Learn to Read Graphs or Go Home

(this is a rhetorical post to Code Hard or Go Home, ’cause the amount of bullshit in the post is so much that you can call it almost a “cesspool post” instead of “blog post”)

There is one thing I really don’t like: Percentages, because it’s so easy to mess with the information in a single message. If one product suddenly jumped from 10 users to 20, you can clearly say that it “had a 100% grow!” and call it “the fastest growing” product in its niche. Sure, the other brand with 100.000 users will have a hard way to debunk that, as the message is, for all cases, right.

The other is graphs. Because they show, in a nice way, number without reveling what they mean.

Like the ones John Siracusa used to veiled show that Chrome is better than any other browser.

But let’s break this to show how much bullshit there is in that so you can tell this guy to join Atwood and Jeremy Khan and move to farm and stop spreading misinformation as fact.

The first thing wrong, right out of the bat, is how he portraits Open Source communities[1]. You can pick any other open source project, Python, GNOME, KDE — you know, the ones that basically wrote the story on how to open source projects — and see that, way above every project, there is a leadership (Python have Guide, GNOME have the GNOME foundation and KDE have the KDE foundation). Dunno about Guido, but the people in the GNOME foundation, which drives the force behind GNOME, organize, divide resources, help developers with timelines and give some ideas on how to proceed in the next version but they barely do any changes (those are left to the developers themselves). And they still manage and “own” the project.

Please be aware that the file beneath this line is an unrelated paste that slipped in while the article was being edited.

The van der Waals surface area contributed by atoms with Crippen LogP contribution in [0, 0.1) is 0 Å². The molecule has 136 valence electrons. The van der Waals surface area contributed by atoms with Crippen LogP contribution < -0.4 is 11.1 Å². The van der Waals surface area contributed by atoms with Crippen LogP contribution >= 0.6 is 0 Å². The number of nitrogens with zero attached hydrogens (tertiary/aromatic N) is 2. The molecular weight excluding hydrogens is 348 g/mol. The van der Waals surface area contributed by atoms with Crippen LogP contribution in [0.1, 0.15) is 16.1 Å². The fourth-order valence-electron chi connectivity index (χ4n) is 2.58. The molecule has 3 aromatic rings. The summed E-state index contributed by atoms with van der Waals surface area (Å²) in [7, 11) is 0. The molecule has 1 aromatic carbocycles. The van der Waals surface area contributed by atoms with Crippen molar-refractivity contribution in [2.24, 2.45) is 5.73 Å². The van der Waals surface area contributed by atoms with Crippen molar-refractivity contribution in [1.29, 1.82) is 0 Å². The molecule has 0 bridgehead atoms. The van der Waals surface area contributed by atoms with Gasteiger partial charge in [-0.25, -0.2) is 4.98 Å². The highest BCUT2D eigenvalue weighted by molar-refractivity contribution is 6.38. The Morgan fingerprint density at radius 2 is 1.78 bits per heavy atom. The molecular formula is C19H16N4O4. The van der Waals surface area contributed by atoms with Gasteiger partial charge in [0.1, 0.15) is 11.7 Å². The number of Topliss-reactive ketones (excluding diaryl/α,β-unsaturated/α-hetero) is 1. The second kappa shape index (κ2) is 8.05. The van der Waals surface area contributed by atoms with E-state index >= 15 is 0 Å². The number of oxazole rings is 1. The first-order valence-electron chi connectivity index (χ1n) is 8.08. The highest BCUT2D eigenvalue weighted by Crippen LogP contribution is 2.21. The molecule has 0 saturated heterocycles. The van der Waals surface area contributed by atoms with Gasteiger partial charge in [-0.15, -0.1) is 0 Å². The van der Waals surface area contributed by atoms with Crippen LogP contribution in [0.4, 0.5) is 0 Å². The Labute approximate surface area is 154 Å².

(I know, for a fact, that Guido reviews a lot of PEPs and give opinions about those, but I’m not quite sure how much “changes” he does in the Python interpreter these days, so I’ll keep that out of the discussion for awhile. And feel free to correct me here.)

The second wrong thing are the graphs, with wild claims about what they mean. I’ll prove this by reading the graphs in a complete opposite way: If you look at the second graph, you can see that Google have a huge turn-around of developers, while the number of people working on WebKit at Apple is almost steadily. This means that the Apple team probably knows the code a lot better than the Google team.

Stopping here for a second just to say that I, too, can be completely wrong: Apple could have a constant turn-around of developers, keeping the number of those almost the same during all the time while Google may have a core of developers who drive the most of the “Android Green”[2] team. Just saying that to point that, absolutely, this guy needs to learn how to read graphs, ’cause those just tell about numbers and not what those mean.

Now, back to the first graph (which blends with the paragraph just above it): Google had more commits. This means they contributed a lot more, right? Well, if that’s the fact and Google really “contributed” to the project, why the WebKit devs claiming they can finally get rid of code that is specific to Chrome? This may actually mean another thing: Google was already fucking with WebKit to do what they want instead of play ball with all the other developers. In that case, the WebKit developers are more into “open source” philosophy than Google, ’cause they accepted things they wouldn’t need just to keep the ball rolling.